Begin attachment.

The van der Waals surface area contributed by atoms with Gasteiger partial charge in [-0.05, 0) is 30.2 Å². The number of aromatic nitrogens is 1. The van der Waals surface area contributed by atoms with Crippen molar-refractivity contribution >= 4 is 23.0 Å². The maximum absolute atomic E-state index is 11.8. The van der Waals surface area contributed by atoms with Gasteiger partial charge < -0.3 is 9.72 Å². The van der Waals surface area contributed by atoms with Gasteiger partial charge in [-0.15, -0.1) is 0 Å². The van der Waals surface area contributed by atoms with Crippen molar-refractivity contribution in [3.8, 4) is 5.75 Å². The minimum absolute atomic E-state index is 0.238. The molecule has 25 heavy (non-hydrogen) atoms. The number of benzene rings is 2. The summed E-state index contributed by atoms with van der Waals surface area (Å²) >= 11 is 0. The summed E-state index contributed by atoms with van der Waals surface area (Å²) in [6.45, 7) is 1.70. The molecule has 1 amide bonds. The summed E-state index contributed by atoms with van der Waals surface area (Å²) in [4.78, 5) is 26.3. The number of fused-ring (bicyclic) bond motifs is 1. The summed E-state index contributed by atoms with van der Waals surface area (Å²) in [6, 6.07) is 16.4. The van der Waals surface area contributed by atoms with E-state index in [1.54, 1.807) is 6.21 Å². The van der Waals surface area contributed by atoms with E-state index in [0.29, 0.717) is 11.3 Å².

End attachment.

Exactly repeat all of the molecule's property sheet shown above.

The van der Waals surface area contributed by atoms with Gasteiger partial charge in [-0.05, 0) is 30.2 Å². The number of aromatic nitrogens is 1. The van der Waals surface area contributed by atoms with Crippen molar-refractivity contribution >= 4 is 23.0 Å². The maximum absolute atomic E-state index is 11.8. The van der Waals surface area contributed by atoms with Gasteiger partial charge < -0.3 is 9.72 Å². The van der Waals surface area contributed by atoms with Gasteiger partial charge in [-0.15, -0.1) is 0 Å². The van der Waals surface area contributed by atoms with Crippen molar-refractivity contribution in [3.8, 4) is 5.75 Å². The minimum absolute atomic E-state index is 0.238. The molecule has 25 heavy (non-hydrogen) atoms. The number of benzene rings is 2. The summed E-state index contributed by atoms with van der Waals surface area (Å²) >= 11 is 0. The summed E-state index contributed by atoms with van der Waals surface area (Å²) in [6.45, 7) is 1.70. The molecule has 1 amide bonds. The summed E-state index contributed by atoms with van der Waals surface area (Å²) in [4.78, 5) is 26.3. The number of fused-ring (bicyclic) bond motifs is 1. The summed E-state index contributed by atoms with van der Waals surface area (Å²) in [6, 6.07) is 16.4. The van der Waals surface area contributed by atoms with E-state index in [1.54, 1.807) is 6.21 Å². The van der Waals surface area contributed by atoms with E-state index in [0.29, 0.717) is 11.3 Å².